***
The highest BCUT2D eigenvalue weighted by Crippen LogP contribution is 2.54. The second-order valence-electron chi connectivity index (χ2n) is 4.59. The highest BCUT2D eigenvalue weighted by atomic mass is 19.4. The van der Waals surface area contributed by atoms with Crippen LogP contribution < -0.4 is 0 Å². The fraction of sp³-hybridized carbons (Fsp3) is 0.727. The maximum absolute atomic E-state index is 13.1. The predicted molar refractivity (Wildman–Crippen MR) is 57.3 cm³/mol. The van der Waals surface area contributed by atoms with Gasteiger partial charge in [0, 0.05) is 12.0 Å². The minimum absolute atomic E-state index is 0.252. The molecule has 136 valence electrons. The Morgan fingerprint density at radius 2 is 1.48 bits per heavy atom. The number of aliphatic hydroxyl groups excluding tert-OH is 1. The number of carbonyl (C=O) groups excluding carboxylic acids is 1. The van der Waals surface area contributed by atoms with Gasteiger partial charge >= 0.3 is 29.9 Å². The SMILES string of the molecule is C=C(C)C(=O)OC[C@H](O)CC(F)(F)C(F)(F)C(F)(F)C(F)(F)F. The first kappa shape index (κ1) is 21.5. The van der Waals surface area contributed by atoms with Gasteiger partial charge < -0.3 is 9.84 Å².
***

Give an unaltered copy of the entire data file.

The highest BCUT2D eigenvalue weighted by Crippen LogP contribution is 2.54. The second-order valence-electron chi connectivity index (χ2n) is 4.59. The highest BCUT2D eigenvalue weighted by atomic mass is 19.4. The van der Waals surface area contributed by atoms with Crippen LogP contribution < -0.4 is 0 Å². The fraction of sp³-hybridized carbons (Fsp3) is 0.727. The maximum absolute atomic E-state index is 13.1. The predicted molar refractivity (Wildman–Crippen MR) is 57.3 cm³/mol. The van der Waals surface area contributed by atoms with Gasteiger partial charge in [0, 0.05) is 12.0 Å². The minimum absolute atomic E-state index is 0.252. The molecule has 136 valence electrons. The Morgan fingerprint density at radius 2 is 1.48 bits per heavy atom. The number of aliphatic hydroxyl groups excluding tert-OH is 1. The number of carbonyl (C=O) groups excluding carboxylic acids is 1. The van der Waals surface area contributed by atoms with Gasteiger partial charge >= 0.3 is 29.9 Å². The SMILES string of the molecule is C=C(C)C(=O)OC[C@H](O)CC(F)(F)C(F)(F)C(F)(F)C(F)(F)F. The first kappa shape index (κ1) is 21.5. The van der Waals surface area contributed by atoms with Gasteiger partial charge < -0.3 is 9.84 Å².